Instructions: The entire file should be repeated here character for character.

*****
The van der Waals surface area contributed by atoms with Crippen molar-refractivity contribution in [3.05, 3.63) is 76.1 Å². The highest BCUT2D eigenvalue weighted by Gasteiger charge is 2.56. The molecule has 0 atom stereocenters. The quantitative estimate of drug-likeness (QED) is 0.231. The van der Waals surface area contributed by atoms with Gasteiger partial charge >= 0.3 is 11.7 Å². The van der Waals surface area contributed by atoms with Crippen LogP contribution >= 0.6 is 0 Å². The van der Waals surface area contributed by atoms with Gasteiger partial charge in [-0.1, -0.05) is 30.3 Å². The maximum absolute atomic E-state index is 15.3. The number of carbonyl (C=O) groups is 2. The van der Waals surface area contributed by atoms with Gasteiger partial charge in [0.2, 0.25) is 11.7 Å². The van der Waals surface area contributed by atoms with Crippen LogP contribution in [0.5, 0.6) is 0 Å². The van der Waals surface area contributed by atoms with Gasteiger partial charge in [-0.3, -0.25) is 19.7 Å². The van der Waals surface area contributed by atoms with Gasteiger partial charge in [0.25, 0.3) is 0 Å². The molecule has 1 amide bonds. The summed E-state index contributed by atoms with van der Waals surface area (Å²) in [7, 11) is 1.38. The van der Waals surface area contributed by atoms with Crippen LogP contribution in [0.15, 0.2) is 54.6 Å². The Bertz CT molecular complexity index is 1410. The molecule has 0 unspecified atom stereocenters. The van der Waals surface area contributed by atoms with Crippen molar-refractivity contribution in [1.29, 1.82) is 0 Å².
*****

The van der Waals surface area contributed by atoms with Crippen molar-refractivity contribution in [3.05, 3.63) is 76.1 Å². The highest BCUT2D eigenvalue weighted by Gasteiger charge is 2.56. The molecule has 0 atom stereocenters. The quantitative estimate of drug-likeness (QED) is 0.231. The van der Waals surface area contributed by atoms with Gasteiger partial charge >= 0.3 is 11.7 Å². The van der Waals surface area contributed by atoms with Crippen LogP contribution >= 0.6 is 0 Å². The van der Waals surface area contributed by atoms with Gasteiger partial charge in [-0.1, -0.05) is 30.3 Å². The maximum absolute atomic E-state index is 15.3. The number of carbonyl (C=O) groups is 2. The van der Waals surface area contributed by atoms with Gasteiger partial charge in [0.2, 0.25) is 11.7 Å². The van der Waals surface area contributed by atoms with Crippen LogP contribution in [0.5, 0.6) is 0 Å². The van der Waals surface area contributed by atoms with Gasteiger partial charge in [-0.3, -0.25) is 19.7 Å². The van der Waals surface area contributed by atoms with Gasteiger partial charge in [0.25, 0.3) is 0 Å². The molecule has 1 amide bonds. The summed E-state index contributed by atoms with van der Waals surface area (Å²) in [7, 11) is 1.38. The van der Waals surface area contributed by atoms with Crippen LogP contribution in [0.15, 0.2) is 54.6 Å². The Bertz CT molecular complexity index is 1410. The molecule has 0 unspecified atom stereocenters. The van der Waals surface area contributed by atoms with Crippen molar-refractivity contribution in [1.29, 1.82) is 0 Å².